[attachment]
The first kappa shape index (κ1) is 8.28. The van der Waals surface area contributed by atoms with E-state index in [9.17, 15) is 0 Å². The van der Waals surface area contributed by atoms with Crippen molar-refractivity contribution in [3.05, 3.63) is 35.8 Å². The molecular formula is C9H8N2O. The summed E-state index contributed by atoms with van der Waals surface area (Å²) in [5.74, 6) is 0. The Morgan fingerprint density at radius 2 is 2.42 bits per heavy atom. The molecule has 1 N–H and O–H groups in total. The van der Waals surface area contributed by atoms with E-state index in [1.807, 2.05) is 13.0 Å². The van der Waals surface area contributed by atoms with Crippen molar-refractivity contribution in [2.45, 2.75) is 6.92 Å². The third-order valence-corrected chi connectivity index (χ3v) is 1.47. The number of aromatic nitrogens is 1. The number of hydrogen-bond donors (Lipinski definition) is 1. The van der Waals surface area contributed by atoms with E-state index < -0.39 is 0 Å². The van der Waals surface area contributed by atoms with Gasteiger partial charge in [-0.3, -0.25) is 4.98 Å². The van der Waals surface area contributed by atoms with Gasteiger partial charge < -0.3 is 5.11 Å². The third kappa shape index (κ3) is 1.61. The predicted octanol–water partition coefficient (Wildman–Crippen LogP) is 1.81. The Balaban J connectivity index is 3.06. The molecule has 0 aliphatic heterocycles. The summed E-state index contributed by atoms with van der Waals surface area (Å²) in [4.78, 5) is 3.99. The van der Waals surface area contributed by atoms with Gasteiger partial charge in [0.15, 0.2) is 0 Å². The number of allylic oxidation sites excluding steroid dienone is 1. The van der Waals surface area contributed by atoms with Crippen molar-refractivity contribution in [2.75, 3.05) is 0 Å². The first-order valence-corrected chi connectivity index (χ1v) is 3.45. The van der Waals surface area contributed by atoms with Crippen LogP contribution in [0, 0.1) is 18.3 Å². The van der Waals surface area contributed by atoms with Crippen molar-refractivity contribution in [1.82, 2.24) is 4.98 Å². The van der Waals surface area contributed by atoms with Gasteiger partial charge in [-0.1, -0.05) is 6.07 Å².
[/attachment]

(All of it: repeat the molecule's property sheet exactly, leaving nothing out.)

The first kappa shape index (κ1) is 8.28. The van der Waals surface area contributed by atoms with E-state index in [9.17, 15) is 0 Å². The van der Waals surface area contributed by atoms with Crippen molar-refractivity contribution in [3.05, 3.63) is 35.8 Å². The molecular formula is C9H8N2O. The summed E-state index contributed by atoms with van der Waals surface area (Å²) in [5.74, 6) is 0. The Morgan fingerprint density at radius 2 is 2.42 bits per heavy atom. The molecule has 1 N–H and O–H groups in total. The van der Waals surface area contributed by atoms with E-state index in [1.807, 2.05) is 13.0 Å². The van der Waals surface area contributed by atoms with Crippen molar-refractivity contribution in [2.45, 2.75) is 6.92 Å². The third-order valence-corrected chi connectivity index (χ3v) is 1.47. The number of aromatic nitrogens is 1. The number of hydrogen-bond donors (Lipinski definition) is 1. The van der Waals surface area contributed by atoms with E-state index < -0.39 is 0 Å². The van der Waals surface area contributed by atoms with Gasteiger partial charge in [-0.3, -0.25) is 4.98 Å². The van der Waals surface area contributed by atoms with Gasteiger partial charge < -0.3 is 5.11 Å². The third kappa shape index (κ3) is 1.61. The predicted octanol–water partition coefficient (Wildman–Crippen LogP) is 1.81. The Balaban J connectivity index is 3.06. The molecule has 0 aliphatic heterocycles. The summed E-state index contributed by atoms with van der Waals surface area (Å²) in [4.78, 5) is 3.99. The van der Waals surface area contributed by atoms with Gasteiger partial charge in [0.15, 0.2) is 0 Å². The number of allylic oxidation sites excluding steroid dienone is 1. The van der Waals surface area contributed by atoms with Crippen molar-refractivity contribution in [2.75, 3.05) is 0 Å². The first-order valence-corrected chi connectivity index (χ1v) is 3.45. The van der Waals surface area contributed by atoms with Crippen LogP contribution in [0, 0.1) is 18.3 Å². The van der Waals surface area contributed by atoms with Crippen molar-refractivity contribution in [1.82, 2.24) is 4.98 Å². The van der Waals surface area contributed by atoms with Gasteiger partial charge in [-0.1, -0.05) is 6.07 Å².